The single most common thing I hear from puppy people is: “I’ve had an Airedale – best dog I ever had – but now I need a smaller version.” While Welshes and Airedales may look like big and little versions of the same dog, nothing could be further from the truth. Guess which one’s really the big dog? The Welsh, of course! And here’s why:

Welsh Terriers are the most ancient pure terrier breed in existence, harking back to the now-extinct Old English Black and Tan Terrier, an all-around hunt terrier, farm dog and vermin fighter. Indeed, these were the WT’s jobs also. Though the first Welshes would be almost unrecognizable to our eyes, their independent spirit is very much a part of our present-day dogs. Welshes are independent hunters, courageous to a fault, who were bred to think nothing of dragging game a lot bigger than they were out of a hole – teeth first. When work was done, Welshes filled the role of Welsh farmer’s watchdog and family pet.

Airedales, on the other hand, are a relatively recent amalgam of Black and Tan/ Welsh Terrier, other terriers and Otterhound. The admixture of hound produces a very different temperament, much less “hot” with other dogs and also more amenable to working under man’s commands. Airedales have been war dogs, land and water retrievers, seeing eye dogs, big game hunters, varmint dogs, and police dogs, among other achievements. These big fellows have a sweet, biddable, clownish nature that’s easy to love.

Some Other Comparisons

Appearance: And what about that “same” appearance? Both breeds have roughly the same silhouette, with the Welsh stout, short-backed and “square.” Though substantial, the Airedale is often built along racier lines. ‘Dale heads show their Otterhound ancestry, with soulful eyes and largish ears which should point to the ground, not toward the eye, as with Welshes. Coat color is much the same, though texture differs between the breeds.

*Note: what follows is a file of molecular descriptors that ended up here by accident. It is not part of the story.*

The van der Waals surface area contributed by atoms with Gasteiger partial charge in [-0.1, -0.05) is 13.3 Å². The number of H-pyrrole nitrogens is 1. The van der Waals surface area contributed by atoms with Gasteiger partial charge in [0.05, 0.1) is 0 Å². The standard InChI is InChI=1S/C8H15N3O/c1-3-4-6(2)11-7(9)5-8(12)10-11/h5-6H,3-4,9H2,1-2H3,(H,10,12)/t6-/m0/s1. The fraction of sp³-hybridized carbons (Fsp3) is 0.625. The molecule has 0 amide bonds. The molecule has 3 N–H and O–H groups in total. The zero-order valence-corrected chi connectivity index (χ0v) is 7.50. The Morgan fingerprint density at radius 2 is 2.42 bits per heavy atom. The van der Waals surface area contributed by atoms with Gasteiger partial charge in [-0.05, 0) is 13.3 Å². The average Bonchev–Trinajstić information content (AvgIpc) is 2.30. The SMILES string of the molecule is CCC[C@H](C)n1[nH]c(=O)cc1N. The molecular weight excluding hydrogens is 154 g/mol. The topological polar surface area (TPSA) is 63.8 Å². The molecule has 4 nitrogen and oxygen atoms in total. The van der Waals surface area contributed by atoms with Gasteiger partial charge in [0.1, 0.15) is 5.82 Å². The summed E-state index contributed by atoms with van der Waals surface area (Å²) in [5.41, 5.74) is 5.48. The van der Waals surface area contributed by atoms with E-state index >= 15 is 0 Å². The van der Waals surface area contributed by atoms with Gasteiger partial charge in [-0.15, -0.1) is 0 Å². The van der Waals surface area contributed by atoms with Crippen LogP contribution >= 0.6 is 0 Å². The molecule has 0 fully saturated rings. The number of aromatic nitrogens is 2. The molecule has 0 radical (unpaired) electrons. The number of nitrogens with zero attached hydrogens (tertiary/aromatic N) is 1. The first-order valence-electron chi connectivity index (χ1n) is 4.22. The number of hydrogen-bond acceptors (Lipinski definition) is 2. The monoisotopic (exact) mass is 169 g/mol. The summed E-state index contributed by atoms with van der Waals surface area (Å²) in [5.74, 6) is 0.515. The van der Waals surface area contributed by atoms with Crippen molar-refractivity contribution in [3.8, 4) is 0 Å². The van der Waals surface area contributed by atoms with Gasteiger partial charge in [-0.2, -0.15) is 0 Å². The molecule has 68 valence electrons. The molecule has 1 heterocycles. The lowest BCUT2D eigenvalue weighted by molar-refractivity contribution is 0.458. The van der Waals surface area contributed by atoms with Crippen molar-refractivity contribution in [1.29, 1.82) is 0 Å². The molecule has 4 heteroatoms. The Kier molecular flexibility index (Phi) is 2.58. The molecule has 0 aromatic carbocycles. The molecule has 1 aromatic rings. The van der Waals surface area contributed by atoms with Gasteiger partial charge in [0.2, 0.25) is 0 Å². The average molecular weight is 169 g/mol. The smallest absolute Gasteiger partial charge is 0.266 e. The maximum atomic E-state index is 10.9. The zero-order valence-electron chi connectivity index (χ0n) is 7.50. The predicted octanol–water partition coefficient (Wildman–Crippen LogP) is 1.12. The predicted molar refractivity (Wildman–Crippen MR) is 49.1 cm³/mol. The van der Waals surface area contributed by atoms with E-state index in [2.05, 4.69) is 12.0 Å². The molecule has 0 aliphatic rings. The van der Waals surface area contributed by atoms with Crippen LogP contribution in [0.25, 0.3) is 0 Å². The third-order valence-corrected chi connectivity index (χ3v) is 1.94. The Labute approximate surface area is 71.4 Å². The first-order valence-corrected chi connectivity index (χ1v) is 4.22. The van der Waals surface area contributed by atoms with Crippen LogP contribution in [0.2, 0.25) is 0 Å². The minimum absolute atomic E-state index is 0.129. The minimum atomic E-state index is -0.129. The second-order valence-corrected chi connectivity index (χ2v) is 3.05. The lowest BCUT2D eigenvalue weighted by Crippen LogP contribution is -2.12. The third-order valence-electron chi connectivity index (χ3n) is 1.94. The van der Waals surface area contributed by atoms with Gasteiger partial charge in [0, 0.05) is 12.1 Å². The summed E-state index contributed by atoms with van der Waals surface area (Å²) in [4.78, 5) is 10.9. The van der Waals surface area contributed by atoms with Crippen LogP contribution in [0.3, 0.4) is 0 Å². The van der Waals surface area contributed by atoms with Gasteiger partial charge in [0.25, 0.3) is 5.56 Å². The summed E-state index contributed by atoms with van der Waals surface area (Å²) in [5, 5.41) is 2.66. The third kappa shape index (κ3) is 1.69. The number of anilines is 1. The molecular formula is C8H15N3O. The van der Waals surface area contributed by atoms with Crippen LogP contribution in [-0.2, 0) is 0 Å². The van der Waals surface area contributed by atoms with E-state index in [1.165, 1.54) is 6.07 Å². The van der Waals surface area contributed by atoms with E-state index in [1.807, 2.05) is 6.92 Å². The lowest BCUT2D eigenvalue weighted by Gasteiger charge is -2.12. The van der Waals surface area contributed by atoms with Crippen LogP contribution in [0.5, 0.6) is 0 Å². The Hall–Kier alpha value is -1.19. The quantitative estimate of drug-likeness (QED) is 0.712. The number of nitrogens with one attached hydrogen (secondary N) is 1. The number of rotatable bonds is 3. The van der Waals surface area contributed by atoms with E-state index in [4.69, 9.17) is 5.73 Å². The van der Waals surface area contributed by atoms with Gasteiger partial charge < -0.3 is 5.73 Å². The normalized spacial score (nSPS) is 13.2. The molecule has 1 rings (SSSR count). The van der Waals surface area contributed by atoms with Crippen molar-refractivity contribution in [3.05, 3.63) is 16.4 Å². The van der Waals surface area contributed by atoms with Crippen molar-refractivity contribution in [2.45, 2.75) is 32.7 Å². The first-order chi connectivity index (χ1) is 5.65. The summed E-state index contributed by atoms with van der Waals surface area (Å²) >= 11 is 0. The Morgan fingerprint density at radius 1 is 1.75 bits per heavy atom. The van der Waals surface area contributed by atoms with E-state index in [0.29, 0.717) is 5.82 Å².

Small Children: A good breeder of both WTs and Airedales whom I know says that he wouldn’t sell a WT puppy to a household with little kids, but he wouldn’t hesitate to sell an Airedale to such a family. Why?

WTs have a hard time remembering that a baby/toddler/5-year-old isn’t another puppy for them to dominate as they would a littermate. Such “play” from a little WT tends to upset parents – a lot. Welshes all have something of a Napoleon complex.
Airedales, even young ones, often assume the role of nursemaid to “their” little ones. They are much more likely to protect their family than a WT. They’re bigger, thus unlikely to be accidentally hurt by a toddler – and much less likely to retaliate if they are.

Temperament: Welshes are often tough with other dogs, especially if they haven’t been around lots of dogs since babyhood. Socialization is needed to civilize them. WTs generally fear nothing, love everybody and might tend to scare small kids with their exuberance. Strange noises and experiences might make them jump back and reassess, but never turn tail. Most WTs make good show dogs because very little fazes them.

Airedales are much “softer,” needing tactful handling and no bad experiences if they are to succeed in the show ring or be confident pets. Socializing a ‘Dale is vital to his future happiness. In this regard they are much more like sporting dogs than terriers. Yelling a reprimand at an Airedale makes him beg forgiveness. A Welsh wouldn’t even notice.

Which is it to be?

Obviously I like Airedales and often recommend them to people who think they want a Welsh Terrier. My daughter, who grew up with WTs, has an Airedale which is devoted to her. But on balance I find them a teeny bit dull. I like more sass and independence.

Welshes need firm handling and don’t-give-up training, since they usually think they have something better to do than “sit” or “come.” They live long, healthy lives, staying young a lot longer than larger dogs. Their activity level and intensity appeal to me, though their dog-aggressiveness (really variable and hard to predict) is a nuisance. They are lap dogs on occasion, but not nauseatingly so.

For me, Welshes win. What about you?

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